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August 19, 2020

US used car prices and trade-in prices spike

US consumers considering selling or trading in their vehicle in the near future might want to pull the trigger now, according to Edmunds.

By Sam Duke

US consumers considering selling or trading in their vehicle in the near future might want to pull the trigger now, according to Edmunds. As a follow-up to recent research released by Edmunds about used vehicle retail prices rising during the coronavirus pandemic, Edmunds analysts say that used vehicle trade-in values are also increasing dramatically.

Edmunds data reveals that the average value for all vehicles traded in during the month of July climbed to $14,066 compared to $12,083 in June, marking a 16.4% increase that is just shy of $2,000. Edmunds analysts note that limited new vehicle inventory and a surge in demand for used vehicles are driving values up: Edmunds data reveals that the average days to turn (DTT) for used vehicles dropped to 38.3 days in July compared to 44.1 days in June. This 13.1% decrease is the steepest month-over-month drop that Edmunds has on record.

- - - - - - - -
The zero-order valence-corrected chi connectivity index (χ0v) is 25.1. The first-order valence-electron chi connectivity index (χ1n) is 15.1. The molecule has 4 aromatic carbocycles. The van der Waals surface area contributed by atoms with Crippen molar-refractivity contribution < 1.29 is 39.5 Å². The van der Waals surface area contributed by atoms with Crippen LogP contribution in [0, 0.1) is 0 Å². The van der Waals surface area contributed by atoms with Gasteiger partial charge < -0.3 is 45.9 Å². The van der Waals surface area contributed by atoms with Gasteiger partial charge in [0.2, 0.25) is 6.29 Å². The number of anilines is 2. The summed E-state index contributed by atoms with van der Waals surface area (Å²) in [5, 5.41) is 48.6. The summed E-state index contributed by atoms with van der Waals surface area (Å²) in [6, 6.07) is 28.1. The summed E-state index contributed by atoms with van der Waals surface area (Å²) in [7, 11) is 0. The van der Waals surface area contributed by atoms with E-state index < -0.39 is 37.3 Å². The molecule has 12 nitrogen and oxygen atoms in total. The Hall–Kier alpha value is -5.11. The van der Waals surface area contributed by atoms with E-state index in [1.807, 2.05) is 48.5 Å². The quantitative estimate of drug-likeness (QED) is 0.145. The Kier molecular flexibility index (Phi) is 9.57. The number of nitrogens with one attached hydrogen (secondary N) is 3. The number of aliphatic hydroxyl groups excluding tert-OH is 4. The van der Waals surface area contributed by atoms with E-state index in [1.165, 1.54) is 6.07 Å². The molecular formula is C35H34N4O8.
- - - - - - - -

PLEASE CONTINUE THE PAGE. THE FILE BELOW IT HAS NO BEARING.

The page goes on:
"The used market is experiencing a dramatic recovery: Used vehicles were sitting almost untouched at the start of the pandemic, and now they're practically flying off dealer lots," said Jessica Caldwell, Edmunds' executive director of insights. "Dealers are willing to pay more to acquire inventory to meet the surge in demand for used cars, which is great news for car owners because it means they can expect to get a higher value for their vehicle if they sell or trade right now. But time is of the essence because there's no guarantee that these unique market conditions will continue for long."

Earlier this month Edmunds said that the average listing price for all used vehicles climbed to $21,558 in July, marking a $708 increase compared to June. Edmunds experts note that this is an unprecedented historical shift in the used vehicle market, where listing prices typically decrease during this time period due to depreciation.

"We're seeing evidence of more typical new-car shoppers gravitating toward the used car market than usual during the pandemic due to a combination of factors: Consumers are being more financially responsible, interest rates and CPO offers have been extremely favourable, and inventory has been severely limited on the new side," said Ivan Drury, Edmunds' senior manager of insights.

"Shoppers might be a bit surprised to find that prices are ratcheting up on used vehicles because of significantly increased demand."

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